BY DONNA WESTFALL
CREDIT TO AZP WORLDWIDE
Did you know there’s actually a way to measure how spicy and hot food is? It’s called the Scoville Scale after American Pharmacist, Wilbur Scoville. Established in 1912, he ranks the hotness of chili peppers from sweet bell peppers to pure capsaician.
How did he figure this out?
A solution of a pepper extract is diluted in sugar syrup until the heat is no longer detectable to a group of testers.
Capsaicin is a chemical compound that stimulates chemical receptor nerve endings in the skin. What’s the shortfall of the Scoville test? It relies on human perception which is subjective. While some can tolerate Serrano or Jalepeno chilis at their upper limit comfort zone; there are those that prefer the hotter Habenero.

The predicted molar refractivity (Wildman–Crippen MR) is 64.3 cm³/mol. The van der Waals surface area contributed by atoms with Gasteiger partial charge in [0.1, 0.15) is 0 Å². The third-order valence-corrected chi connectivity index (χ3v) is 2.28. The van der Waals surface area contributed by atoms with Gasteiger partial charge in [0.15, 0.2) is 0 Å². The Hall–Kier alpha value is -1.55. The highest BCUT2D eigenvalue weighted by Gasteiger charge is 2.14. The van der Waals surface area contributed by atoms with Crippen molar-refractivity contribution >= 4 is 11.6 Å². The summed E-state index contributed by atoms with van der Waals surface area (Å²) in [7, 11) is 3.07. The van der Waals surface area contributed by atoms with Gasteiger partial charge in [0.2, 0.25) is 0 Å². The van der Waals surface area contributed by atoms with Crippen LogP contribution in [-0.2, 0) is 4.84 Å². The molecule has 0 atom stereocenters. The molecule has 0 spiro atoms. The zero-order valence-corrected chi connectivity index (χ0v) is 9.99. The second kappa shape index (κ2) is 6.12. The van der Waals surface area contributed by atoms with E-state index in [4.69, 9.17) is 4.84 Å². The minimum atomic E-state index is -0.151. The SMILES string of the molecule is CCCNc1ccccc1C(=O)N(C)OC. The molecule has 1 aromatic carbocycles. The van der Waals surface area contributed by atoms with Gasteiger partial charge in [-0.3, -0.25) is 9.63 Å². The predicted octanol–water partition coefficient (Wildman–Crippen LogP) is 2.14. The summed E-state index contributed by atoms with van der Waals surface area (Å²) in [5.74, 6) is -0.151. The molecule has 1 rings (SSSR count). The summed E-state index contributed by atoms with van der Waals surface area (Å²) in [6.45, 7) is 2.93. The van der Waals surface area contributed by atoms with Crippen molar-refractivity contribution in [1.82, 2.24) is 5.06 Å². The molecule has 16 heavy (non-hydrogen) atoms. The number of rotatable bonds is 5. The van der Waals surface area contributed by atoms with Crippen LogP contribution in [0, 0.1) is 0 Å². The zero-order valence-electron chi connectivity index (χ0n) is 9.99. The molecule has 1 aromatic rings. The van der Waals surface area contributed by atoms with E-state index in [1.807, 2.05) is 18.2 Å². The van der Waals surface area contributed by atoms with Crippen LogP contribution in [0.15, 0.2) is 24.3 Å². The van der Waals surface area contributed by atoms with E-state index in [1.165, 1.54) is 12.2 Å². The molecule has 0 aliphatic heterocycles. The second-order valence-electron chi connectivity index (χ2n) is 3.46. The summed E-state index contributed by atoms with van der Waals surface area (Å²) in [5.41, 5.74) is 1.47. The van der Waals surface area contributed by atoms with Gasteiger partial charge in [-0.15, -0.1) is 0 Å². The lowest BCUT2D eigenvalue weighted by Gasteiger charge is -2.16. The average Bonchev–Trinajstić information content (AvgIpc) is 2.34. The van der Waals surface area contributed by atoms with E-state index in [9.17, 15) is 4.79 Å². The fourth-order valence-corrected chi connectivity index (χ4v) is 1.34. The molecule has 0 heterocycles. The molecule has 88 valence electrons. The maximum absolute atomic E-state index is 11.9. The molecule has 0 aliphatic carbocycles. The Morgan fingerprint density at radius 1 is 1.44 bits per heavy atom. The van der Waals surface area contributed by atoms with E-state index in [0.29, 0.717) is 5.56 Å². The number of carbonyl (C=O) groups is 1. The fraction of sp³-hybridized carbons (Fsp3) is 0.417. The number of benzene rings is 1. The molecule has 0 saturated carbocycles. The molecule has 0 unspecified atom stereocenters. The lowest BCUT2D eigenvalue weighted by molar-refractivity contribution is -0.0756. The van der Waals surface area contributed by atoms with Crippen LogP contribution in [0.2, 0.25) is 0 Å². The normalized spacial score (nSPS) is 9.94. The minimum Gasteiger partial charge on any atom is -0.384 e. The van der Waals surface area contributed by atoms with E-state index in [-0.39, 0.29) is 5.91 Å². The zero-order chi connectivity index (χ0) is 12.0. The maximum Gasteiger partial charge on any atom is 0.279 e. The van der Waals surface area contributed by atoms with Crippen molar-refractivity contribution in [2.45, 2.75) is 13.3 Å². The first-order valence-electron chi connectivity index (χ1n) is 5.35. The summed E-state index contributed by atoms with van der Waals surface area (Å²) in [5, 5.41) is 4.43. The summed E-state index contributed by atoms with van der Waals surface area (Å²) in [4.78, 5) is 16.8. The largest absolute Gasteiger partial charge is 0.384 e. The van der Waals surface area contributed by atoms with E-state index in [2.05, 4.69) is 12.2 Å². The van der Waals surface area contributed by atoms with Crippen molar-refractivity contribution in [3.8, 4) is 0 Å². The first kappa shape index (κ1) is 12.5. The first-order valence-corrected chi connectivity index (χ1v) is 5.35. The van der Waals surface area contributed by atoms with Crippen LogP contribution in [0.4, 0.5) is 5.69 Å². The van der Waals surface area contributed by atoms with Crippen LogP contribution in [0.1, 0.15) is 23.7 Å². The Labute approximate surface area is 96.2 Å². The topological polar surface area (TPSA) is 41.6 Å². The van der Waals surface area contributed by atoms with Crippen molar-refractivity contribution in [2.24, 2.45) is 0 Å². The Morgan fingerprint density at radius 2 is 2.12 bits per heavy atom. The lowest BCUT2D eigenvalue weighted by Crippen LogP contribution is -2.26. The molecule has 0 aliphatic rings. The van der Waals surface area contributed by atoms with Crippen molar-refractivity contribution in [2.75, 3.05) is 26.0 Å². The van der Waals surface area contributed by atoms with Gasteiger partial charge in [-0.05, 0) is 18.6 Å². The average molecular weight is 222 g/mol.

Today, pepper and spice heat is now measured by a more scientific method known as High Performance Liquid Chromatography or HPLC. A mathematical formula is then applied to weigh peppers by their ability to create a sensation of heat. This method does not use Scoville Heat Units (SHU) but measures something called ASTA Pungency Units. In this process, one part of capsaicin per million translates to 15 Scoville units. And, this system says that ASTA Pungency Units can be multiplied by 15 to be reported as Scoville units. Yet, this conversion is approximate. Leading spice and pepper experts say there is consensus that the ASTA units results in 20–40% lower heat than the Scoville method provides.